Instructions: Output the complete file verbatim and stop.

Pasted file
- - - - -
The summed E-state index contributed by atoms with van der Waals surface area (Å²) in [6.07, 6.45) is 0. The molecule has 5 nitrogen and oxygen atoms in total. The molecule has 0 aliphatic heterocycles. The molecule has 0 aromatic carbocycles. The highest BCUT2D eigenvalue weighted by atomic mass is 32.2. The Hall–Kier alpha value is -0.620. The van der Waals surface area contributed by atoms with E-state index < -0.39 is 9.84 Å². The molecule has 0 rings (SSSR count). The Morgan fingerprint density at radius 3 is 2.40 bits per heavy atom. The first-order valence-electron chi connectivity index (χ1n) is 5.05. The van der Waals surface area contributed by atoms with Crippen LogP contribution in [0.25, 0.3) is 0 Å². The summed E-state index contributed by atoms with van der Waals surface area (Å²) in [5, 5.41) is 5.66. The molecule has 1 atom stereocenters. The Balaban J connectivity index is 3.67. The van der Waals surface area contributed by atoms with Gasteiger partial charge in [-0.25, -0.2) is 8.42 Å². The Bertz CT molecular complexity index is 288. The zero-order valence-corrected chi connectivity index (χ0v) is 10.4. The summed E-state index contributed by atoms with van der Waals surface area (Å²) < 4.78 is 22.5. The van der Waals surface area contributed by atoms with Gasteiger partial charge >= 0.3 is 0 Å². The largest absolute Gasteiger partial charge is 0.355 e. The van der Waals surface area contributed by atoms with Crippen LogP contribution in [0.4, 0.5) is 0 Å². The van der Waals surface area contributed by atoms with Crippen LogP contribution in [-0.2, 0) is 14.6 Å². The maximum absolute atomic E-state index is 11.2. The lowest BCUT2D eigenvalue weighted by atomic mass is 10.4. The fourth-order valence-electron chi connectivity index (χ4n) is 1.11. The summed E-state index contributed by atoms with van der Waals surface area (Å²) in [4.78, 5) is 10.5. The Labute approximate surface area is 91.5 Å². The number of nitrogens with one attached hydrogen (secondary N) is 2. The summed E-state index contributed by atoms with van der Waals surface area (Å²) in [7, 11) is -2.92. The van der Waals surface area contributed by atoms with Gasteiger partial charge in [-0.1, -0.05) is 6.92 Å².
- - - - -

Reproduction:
The summed E-state index contributed by atoms with van der Waals surface area (Å²) in [6.07, 6.45) is 0. The molecule has 5 nitrogen and oxygen atoms in total. The molecule has 0 aliphatic heterocycles. The molecule has 0 aromatic carbocycles. The highest BCUT2D eigenvalue weighted by atomic mass is 32.2. The Hall–Kier alpha value is -0.620. The van der Waals surface area contributed by atoms with E-state index < -0.39 is 9.84 Å². The molecule has 0 rings (SSSR count). The Morgan fingerprint density at radius 3 is 2.40 bits per heavy atom. The first-order valence-electron chi connectivity index (χ1n) is 5.05. The van der Waals surface area contributed by atoms with Crippen LogP contribution in [0.25, 0.3) is 0 Å². The summed E-state index contributed by atoms with van der Waals surface area (Å²) in [5, 5.41) is 5.66. The molecule has 1 atom stereocenters. The Balaban J connectivity index is 3.67. The van der Waals surface area contributed by atoms with Gasteiger partial charge in [-0.25, -0.2) is 8.42 Å². The Bertz CT molecular complexity index is 288. The zero-order valence-corrected chi connectivity index (χ0v) is 10.4. The summed E-state index contributed by atoms with van der Waals surface area (Å²) < 4.78 is 22.5. The van der Waals surface area contributed by atoms with Gasteiger partial charge >= 0.3 is 0 Å². The largest absolute Gasteiger partial charge is 0.355 e. The van der Waals surface area contributed by atoms with Crippen LogP contribution in [0.4, 0.5) is 0 Å². The van der Waals surface area contributed by atoms with Crippen LogP contribution in [-0.2, 0) is 14.6 Å². The maximum absolute atomic E-state index is 11.2. The lowest BCUT2D eigenvalue weighted by atomic mass is 10.4. The fourth-order valence-electron chi connectivity index (χ4n) is 1.11. The summed E-state index contributed by atoms with van der Waals surface area (Å²) in [4.78, 5) is 10.5. The Labute approximate surface area is 91.5 Å². The number of nitrogens with one attached hydrogen (secondary N) is 2. The summed E-state index contributed by atoms with van der Waals surface area (Å²) in [7, 11) is -2.92. The van der Waals surface area contributed by atoms with Gasteiger partial charge in [-0.1, -0.05) is 6.92 Å².